The Foreign Exchange market, also referred to as the "Forex" or "FX" market
is the largest financial market in the world, with a daily average turnover
of well over US$1 trillion -- 30 times larger than the combined volume of
all U.S. equity markets.
"Foreign Exchange" is the simultaneous buying of one currency and selling
of another. Currencies are traded in pairs, for example Euro/US Dollar (EUR/USD)
or US Dollar/Japanese Yen (USD/JPY).
There are two reasons
to buy and sell currencies. About 5% of daily turnover is from companies and
governments that buy or sell products and services in a foreign country or
must convert profits made in foreign currencies into their domestic
currency. The other 95% is trading for profit, or speculation.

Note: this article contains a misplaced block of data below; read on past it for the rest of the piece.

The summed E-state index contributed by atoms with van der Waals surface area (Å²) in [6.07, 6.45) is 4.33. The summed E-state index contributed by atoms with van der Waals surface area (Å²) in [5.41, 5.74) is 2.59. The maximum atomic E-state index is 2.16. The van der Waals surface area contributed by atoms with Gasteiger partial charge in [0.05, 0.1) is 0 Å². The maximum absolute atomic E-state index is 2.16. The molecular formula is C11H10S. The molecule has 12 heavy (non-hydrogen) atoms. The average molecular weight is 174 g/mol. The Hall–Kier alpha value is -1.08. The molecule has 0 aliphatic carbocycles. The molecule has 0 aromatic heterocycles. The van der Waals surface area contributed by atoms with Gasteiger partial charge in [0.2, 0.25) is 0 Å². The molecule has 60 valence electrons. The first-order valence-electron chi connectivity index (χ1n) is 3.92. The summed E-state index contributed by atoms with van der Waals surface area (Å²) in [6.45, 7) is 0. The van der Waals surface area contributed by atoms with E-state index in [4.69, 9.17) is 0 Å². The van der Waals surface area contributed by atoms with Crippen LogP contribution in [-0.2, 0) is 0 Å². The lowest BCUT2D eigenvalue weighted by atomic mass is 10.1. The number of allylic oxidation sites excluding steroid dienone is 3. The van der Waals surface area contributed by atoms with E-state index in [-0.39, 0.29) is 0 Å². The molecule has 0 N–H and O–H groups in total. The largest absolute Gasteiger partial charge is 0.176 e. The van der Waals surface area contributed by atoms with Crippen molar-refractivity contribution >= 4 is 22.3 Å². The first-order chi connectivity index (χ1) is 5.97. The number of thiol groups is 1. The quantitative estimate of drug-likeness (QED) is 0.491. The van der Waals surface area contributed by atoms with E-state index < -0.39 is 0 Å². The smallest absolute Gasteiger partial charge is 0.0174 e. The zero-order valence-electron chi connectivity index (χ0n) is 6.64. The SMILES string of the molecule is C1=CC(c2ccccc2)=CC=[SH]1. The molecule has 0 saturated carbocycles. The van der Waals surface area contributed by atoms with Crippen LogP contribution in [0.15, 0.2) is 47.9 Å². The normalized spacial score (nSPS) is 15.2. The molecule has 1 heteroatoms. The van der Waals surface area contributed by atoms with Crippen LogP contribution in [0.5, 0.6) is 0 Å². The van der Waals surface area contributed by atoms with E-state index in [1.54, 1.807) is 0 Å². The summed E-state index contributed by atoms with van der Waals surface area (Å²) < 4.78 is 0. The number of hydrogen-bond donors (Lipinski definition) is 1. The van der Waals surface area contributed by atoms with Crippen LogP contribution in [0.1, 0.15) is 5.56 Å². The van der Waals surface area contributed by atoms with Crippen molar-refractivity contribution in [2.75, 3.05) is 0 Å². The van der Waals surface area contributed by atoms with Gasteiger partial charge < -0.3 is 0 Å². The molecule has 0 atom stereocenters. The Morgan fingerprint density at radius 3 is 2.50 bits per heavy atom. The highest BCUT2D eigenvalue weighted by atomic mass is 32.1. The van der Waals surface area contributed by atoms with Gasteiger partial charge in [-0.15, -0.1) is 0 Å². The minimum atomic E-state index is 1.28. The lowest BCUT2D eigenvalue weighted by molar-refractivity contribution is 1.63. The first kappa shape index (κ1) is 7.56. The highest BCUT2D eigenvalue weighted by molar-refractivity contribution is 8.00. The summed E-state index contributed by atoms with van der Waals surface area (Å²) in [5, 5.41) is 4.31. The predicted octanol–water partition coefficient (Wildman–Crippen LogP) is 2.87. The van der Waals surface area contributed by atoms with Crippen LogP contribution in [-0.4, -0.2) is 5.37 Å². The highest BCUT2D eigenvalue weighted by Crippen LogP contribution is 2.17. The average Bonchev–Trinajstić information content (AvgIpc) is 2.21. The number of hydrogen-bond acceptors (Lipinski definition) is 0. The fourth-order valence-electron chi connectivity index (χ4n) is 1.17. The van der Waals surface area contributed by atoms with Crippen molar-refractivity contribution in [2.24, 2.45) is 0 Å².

For speculators, the best trading opportunities are with the most
commonly traded (and therefore most liquid) currencies, called "the Majors."
Today, more than 85% of all daily transactions involve trading of the
Majors, which include the US Dollar, Japanese Yen, Euro, British Pound,
Swiss Franc, Canadian Dollar and Australian Dollar.
A true 24-hour market, Forex trading begins each day in Sydney, and moves
around the globe as the business day begins in each financial center, first
to Tokyo, London, and New York. Unlike any other financial market, investors
can respond to currency fluctuations caused by economic, social and
political events at the time they occur - day or night.
The FX market is considered an Over The Counter (OTC) or 'interbank'
market, due to the fact that transactions are conducted between two
counterparts over the telephone or via an electronic network. Trading is not
centralized on an exchange, as with the stock and futures markets.
For more background about the Foreign Exchange market, review the Federal
About the Foreign Exchange Markets in the United States"